Friday night, in the third quarter of a home game against the Boston Celtics, Steph Curry started throwing up threes with no more trouble than a drunk trying to fall onto a sofa. Six for six he was, the kind of eruption that literally changes the dimensions of the game: He buried one trey from just inside the Warriors’ midcourt logo over two defenders who had commuted out to challenge him. It was a damn spectacle that seemed to change even the way ESPN’s cameramen framed the game; they were zooming out, to get the Muppet Show that is the lower bowl at Oracle Arena going ape for every improbable splash. But, fuck it, I like watching basketball, and I like watching this particular Warriors team, so why not all be vicarious lower-bowl Oracle silicon front-running millionaire Chads while we can?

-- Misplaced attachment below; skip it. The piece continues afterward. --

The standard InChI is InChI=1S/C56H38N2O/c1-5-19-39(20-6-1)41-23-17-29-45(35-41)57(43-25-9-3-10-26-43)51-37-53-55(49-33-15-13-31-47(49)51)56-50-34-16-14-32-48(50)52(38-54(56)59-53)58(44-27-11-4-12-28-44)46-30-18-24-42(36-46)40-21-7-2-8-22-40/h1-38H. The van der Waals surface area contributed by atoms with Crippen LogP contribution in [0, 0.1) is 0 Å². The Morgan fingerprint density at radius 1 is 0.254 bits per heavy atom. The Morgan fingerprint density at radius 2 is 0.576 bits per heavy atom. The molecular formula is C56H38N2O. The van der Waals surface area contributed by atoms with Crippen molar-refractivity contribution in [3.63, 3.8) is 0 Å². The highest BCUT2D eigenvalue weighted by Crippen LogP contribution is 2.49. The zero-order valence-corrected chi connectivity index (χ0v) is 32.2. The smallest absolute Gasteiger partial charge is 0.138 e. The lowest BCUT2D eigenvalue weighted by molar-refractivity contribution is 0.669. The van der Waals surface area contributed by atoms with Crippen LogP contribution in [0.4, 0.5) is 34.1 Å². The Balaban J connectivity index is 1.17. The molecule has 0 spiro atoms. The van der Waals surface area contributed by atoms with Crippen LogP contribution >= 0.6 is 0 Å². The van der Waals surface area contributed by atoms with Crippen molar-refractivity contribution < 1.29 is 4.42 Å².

It’s also fun as shit to watch those cats lose, though, as they did to Boston, which snapped a league-record 54-game home win streak. Flip through the Warriors’ side of the box score, you’ll notice the W’s hit 20 3-pointers (on just 43 attempts), yeah, whoa. Meanwhile, the Celtics’ line was seemingly much more conventional. They hit a few more free throws, forced a few more turnovers. They’re one of the few squads in the league that like to run as much as the Warriors; in the second half, Isaiah Thomas was the fastest player on the floor, and with shoulders that let him bash his way through Curry and right to the rim. The Warriors may well top the Bulls’ record 72 wins in a season, but they’re not invulnerable (certainly not when Andre Iguodala’s out and Andrew Bogut musters only 4 points and 4 boards).